Weak economic data spooks the market
NEW YORK » Wall Street retreated yesterday after most of the day's economic data showed weakness, including a report that manufacturing growth in October was the slowest in more than three years.
The Institute for Supply Management, a private research group, reported softness across the U.S. manufacturing sector. New orders, production and prices fell, while hiring was up. Treasurys rallied on the numbers and the dollar fell.
Data on the housing market also bolstered fears of an economic slowdown. Pending home sales for September, fell 1.1 percent, down 13.6 percent from a year earlier. September residential construction spending also fell 1.1 percent, the sixth month that construction spending dropped, the longest stretch of weakness in residential construction in more than a decade.
Before the manufacturing report's release, stocks were up on strong earnings from MasterCard Inc. and an upbeat forecast for private-sector jobs created in October.
That the indexes didn't fall harder is an indication "this market is in denial," said Rob Brown, chief investment officer of Genworth Financial Asset Management, an Encino, Calif.-based money manager with $4.7 billion under management. "It wants to focus on the positives and ignore the negatives."
The Dow Jones industrial average fell 49.71, or 0.41 percent, to 12,031.02.
Broader stock indicators also closed lower. The Standard & Poor's 500 index fell 10.13, or 0.74 percent, to 1,367.81, and the Nasdaq composite index fell 32.36, or 1.37 percent, to 2,334.35.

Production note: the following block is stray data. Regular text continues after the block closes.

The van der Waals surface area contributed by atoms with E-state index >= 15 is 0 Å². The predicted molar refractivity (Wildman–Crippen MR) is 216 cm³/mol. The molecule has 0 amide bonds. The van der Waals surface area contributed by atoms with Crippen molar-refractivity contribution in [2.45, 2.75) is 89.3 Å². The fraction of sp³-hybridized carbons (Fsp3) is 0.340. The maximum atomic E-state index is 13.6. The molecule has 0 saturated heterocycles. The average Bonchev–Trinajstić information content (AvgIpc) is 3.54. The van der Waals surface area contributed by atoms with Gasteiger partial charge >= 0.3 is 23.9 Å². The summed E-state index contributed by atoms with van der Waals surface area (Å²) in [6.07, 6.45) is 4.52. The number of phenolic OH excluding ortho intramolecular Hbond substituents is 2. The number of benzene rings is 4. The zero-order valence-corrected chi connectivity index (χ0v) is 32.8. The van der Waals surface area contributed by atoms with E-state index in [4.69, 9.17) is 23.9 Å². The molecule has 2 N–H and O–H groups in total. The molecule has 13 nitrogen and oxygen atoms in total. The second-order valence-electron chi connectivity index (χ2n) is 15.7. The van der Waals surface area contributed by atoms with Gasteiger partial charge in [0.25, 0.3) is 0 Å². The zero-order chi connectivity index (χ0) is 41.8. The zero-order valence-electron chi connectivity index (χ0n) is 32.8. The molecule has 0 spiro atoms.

The difference between equity investors' sunny focus and bond investors' gloomy outlook widened. Bonds rose as debt investors bid up the possibility of a sharp economic downturn.
The yield on the 10-year Treasury fell to 4.57 percent from 4.61 percent late Tuesday. Bonds also rose sharply during Tuesday's session, with the yield on 10-year Treasuries falling from 4.67 to 4.61. The U.S. dollar was mostly higher against other major currencies. Gold prices rose.
There is still a fair amount of contrasting economic data, said Doug Johnston, head of U.S. trading at Canaccord Adams in Boston.
"There are a lot of warning signs, but if it were glaringly obvious, everyone would be on it," he said.
Falling bond yields, for instance, are helping keep interest rates low, a boon to homeowners with adjustable rate mortgages.
And commodities prices remain weak. Crude oil futures dropped yesterday; a barrel of light crude settled at $58.71, down 2 cents in trading on the New York Mercantile Exchange. Oil's July high was more than $78 a barrel.